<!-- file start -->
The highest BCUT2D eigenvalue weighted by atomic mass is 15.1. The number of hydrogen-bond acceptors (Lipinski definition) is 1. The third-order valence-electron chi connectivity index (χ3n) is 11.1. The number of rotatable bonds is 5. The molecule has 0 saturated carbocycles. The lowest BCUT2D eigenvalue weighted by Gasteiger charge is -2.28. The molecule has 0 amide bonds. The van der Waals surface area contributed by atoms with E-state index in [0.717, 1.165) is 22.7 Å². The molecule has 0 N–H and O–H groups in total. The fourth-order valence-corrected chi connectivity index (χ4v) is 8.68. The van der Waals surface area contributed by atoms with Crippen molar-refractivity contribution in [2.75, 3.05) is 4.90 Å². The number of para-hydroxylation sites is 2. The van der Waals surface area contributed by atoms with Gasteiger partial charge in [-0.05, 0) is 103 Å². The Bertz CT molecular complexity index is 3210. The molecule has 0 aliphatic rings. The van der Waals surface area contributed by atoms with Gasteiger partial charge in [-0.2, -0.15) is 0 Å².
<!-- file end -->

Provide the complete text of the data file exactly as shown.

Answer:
The highest BCUT2D eigenvalue weighted by atomic mass is 15.1. The number of hydrogen-bond acceptors (Lipinski definition) is 1. The third-order valence-electron chi connectivity index (χ3n) is 11.1. The number of rotatable bonds is 5. The molecule has 0 saturated carbocycles. The lowest BCUT2D eigenvalue weighted by Gasteiger charge is -2.28. The molecule has 0 amide bonds. The van der Waals surface area contributed by atoms with E-state index in [0.717, 1.165) is 22.7 Å². The molecule has 0 N–H and O–H groups in total. The fourth-order valence-corrected chi connectivity index (χ4v) is 8.68. The van der Waals surface area contributed by atoms with Crippen molar-refractivity contribution in [2.75, 3.05) is 4.90 Å². The number of para-hydroxylation sites is 2. The van der Waals surface area contributed by atoms with Gasteiger partial charge in [-0.05, 0) is 103 Å². The Bertz CT molecular complexity index is 3210. The molecule has 0 aliphatic rings. The van der Waals surface area contributed by atoms with Gasteiger partial charge in [-0.2, -0.15) is 0 Å².